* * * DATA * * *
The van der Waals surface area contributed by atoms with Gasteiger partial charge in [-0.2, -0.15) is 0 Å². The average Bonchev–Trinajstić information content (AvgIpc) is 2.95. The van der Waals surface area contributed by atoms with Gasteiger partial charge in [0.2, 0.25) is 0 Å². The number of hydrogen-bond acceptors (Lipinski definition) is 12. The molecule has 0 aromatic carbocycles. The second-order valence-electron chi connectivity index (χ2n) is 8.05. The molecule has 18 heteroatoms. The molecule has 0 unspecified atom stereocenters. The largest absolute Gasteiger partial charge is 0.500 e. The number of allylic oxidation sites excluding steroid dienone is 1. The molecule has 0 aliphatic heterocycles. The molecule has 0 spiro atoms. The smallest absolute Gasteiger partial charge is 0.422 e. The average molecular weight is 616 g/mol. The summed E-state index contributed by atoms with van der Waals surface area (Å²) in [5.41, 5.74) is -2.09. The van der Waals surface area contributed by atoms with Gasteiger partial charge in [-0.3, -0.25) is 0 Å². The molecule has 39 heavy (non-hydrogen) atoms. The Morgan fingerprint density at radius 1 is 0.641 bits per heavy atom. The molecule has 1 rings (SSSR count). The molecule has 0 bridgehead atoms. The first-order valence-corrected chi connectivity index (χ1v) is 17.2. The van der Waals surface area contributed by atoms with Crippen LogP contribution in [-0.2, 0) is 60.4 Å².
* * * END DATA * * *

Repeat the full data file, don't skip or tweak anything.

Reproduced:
The van der Waals surface area contributed by atoms with Gasteiger partial charge in [-0.2, -0.15) is 0 Å². The average Bonchev–Trinajstić information content (AvgIpc) is 2.95. The van der Waals surface area contributed by atoms with Gasteiger partial charge in [0.2, 0.25) is 0 Å². The number of hydrogen-bond acceptors (Lipinski definition) is 12. The molecule has 0 aromatic carbocycles. The second-order valence-electron chi connectivity index (χ2n) is 8.05. The molecule has 18 heteroatoms. The molecule has 0 unspecified atom stereocenters. The largest absolute Gasteiger partial charge is 0.500 e. The number of allylic oxidation sites excluding steroid dienone is 1. The molecule has 0 aliphatic heterocycles. The molecule has 0 spiro atoms. The smallest absolute Gasteiger partial charge is 0.422 e. The average molecular weight is 616 g/mol. The summed E-state index contributed by atoms with van der Waals surface area (Å²) in [5.41, 5.74) is -2.09. The van der Waals surface area contributed by atoms with Gasteiger partial charge in [-0.3, -0.25) is 0 Å². The molecule has 39 heavy (non-hydrogen) atoms. The Morgan fingerprint density at radius 1 is 0.641 bits per heavy atom. The molecule has 1 rings (SSSR count). The molecule has 0 bridgehead atoms. The first-order valence-corrected chi connectivity index (χ1v) is 17.2. The van der Waals surface area contributed by atoms with Crippen LogP contribution in [-0.2, 0) is 60.4 Å².